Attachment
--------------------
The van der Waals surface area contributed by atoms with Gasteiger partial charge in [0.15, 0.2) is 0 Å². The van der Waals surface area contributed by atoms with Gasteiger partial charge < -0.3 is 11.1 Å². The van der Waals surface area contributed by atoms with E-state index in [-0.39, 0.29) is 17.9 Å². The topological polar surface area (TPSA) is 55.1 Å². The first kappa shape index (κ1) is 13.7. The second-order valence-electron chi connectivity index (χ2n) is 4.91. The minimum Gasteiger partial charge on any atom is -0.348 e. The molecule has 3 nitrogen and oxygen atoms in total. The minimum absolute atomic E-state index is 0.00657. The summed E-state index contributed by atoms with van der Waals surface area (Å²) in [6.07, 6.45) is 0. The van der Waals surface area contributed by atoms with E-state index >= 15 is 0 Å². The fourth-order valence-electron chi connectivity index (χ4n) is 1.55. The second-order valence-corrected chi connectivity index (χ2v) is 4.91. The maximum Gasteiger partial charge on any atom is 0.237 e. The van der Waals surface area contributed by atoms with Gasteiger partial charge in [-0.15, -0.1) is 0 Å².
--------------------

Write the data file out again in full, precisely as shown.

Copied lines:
The van der Waals surface area contributed by atoms with Gasteiger partial charge in [0.15, 0.2) is 0 Å². The van der Waals surface area contributed by atoms with Gasteiger partial charge < -0.3 is 11.1 Å². The van der Waals surface area contributed by atoms with E-state index in [-0.39, 0.29) is 17.9 Å². The topological polar surface area (TPSA) is 55.1 Å². The first kappa shape index (κ1) is 13.7. The second-order valence-electron chi connectivity index (χ2n) is 4.91. The minimum Gasteiger partial charge on any atom is -0.348 e. The molecule has 3 nitrogen and oxygen atoms in total. The minimum absolute atomic E-state index is 0.00657. The summed E-state index contributed by atoms with van der Waals surface area (Å²) in [6.07, 6.45) is 0. The van der Waals surface area contributed by atoms with E-state index >= 15 is 0 Å². The fourth-order valence-electron chi connectivity index (χ4n) is 1.55. The second-order valence-corrected chi connectivity index (χ2v) is 4.91. The maximum Gasteiger partial charge on any atom is 0.237 e. The van der Waals surface area contributed by atoms with Gasteiger partial charge in [-0.15, -0.1) is 0 Å².